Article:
An insured who settles with a tortfeasor without the SUM insurer's written consent or otherwise prejudices the insurer's subrogation rights forfeits SUM benefits, unless the insured shows that the insurer waived this requirement or acquiesced in the settlement (see Matter of Central Mut. Ins. Co. [Bemiss], 12 NY3d 648, 659 [2009]; New York Cent. Mut. Fire Ins. Co. v Danaher, 290 AD2d 783, 784-785 [2002]). A condition of plaintiff's policy provides that if a claim against a negligent party is settled for the available limits of the party's policy, a "release may be executed with such party after [30] calendar days actual written notice [to defendant], unless within this time period [defendant] agree[s] to advance such settlement amounts to the insured in return for the cooperation of the insured in [defendant's] lawsuit on behalf of the insured." The policy further provides that "[the] insured shall not otherwise settle with any negligent party, without our written consent, such that our rights would be impaired," and prohibits the insured from prejudicing defendant's subrogation rights, except as set forth above. These provisions mirror the language of the SUM endorsements mandated by the regulations governing such coverage set out in 11 NYCRR subpart 60-2, commonly referred to as Regulation 35-D (see 11 NYCRR 60-2.3 [f], conditions 10, 13; Matter of Central Mut. Ins. Co. [Bemiss], 12 NY3d at 652, 656-658).

Upon the record presented, issues of fact preclude summary judgment for either party. Although defendant argued that plaintiff entered "binding" arbitration, it is unclear whether plaintiff was in fact bound to accept the policy offer from the tortfeasor and, if plaintiff was not so bound, then the arbitration proceeding did not impair, or even affect, defendant's subrogation rights. Plaintiff alleges that his oral agreement with the tortfeasor would have guaranteed him an award of at least $7,500, but if the arbitrator found the value was in excess of the $25,000 policy limit, "he would just so state, and not assign a specific monetary value." In that event, the "full extent" of the agreement was that the tortfeasor would be obligated to tender the policy (compare Matter of State Farm Mut. Auto. Ins. Co. [Perez], 94 AD3d 1314, 1315-1316 [2012]). Upon receiving the policy limit offer, plaintiff duly notified defendant, as required. If in fact defendant's rights were fully preserved at that point then, in accord with the policy terms, defendant could have advanced the proposed settlement funds to plaintiff and stepped into the litigation, requiring plaintiff's cooperation in the pending claim (see Matter of New York Cent. Mut. Ins. Co. v Reinhardt, 27 AD3d 751, 752 [2006])[FN1] . In that case, we discern no reason why the parties' obligations under the SUM policy should be altered merely because the policy limits were tendered as the result of an arbitration proceeding, rather than through negotiation. However, the record is devoid of any testimony from the tortfeasor or his counsel supporting or confirming this understanding of the oral agreement. In the absence of such proof, we find a material issue of fact as to whether plaintiff preserved defendant's right to proceed with the litigation.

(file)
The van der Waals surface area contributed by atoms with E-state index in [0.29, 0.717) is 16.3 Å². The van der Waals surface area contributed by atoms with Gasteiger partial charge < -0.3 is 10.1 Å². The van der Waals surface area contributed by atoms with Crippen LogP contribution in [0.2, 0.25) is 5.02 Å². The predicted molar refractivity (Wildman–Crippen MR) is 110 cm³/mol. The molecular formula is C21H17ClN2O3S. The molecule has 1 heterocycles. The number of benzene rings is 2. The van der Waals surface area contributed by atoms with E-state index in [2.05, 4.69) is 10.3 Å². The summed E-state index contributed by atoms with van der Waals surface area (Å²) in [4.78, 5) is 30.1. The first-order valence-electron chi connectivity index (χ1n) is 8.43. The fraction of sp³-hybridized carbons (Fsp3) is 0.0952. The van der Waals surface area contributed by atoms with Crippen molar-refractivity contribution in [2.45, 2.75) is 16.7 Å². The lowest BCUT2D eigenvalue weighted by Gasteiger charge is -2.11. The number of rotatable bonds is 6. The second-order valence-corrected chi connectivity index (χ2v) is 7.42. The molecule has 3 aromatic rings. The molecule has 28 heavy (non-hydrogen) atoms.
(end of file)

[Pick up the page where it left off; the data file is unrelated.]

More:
There is a further factual issue as to whether defendant should be estopped from disclaiming coverage based upon its alleged representations and acquiescence to plaintiff regarding participation in the arbitration (compare McEachron v State Farm Ins. Co., 7 AD3d 929, 930 [2004]; Matter of New York Cent. Mut. Fire Ins. Co. [Cavanagh], 265 AD2d 787, 788 [1999], lv denied 94 NY2d 760 [2000]). Plaintiff met his initial burden on this issue with the detailed affidavit of his attorney setting forth the representations allegedly made by an employee of defendant, together with the attorney's contemporaneous letter confirming the discussion, as set forth above. Defendant's submission of an affidavit by this employee denying that consent was ever given presents a factual dispute.

These conclusions make it unnecessary to address the parties' remaining contentions.

Peters, P.J., Rose, Lahtinen and Malone Jr., JJ., concur.

ORDERED that the order is modified, on the law, without costs, by reversing so much thereof as granted defendant's cross motion for summary judgment dismissing the complaint; cross motion denied; and, as so modified, affirmed.

Footnotes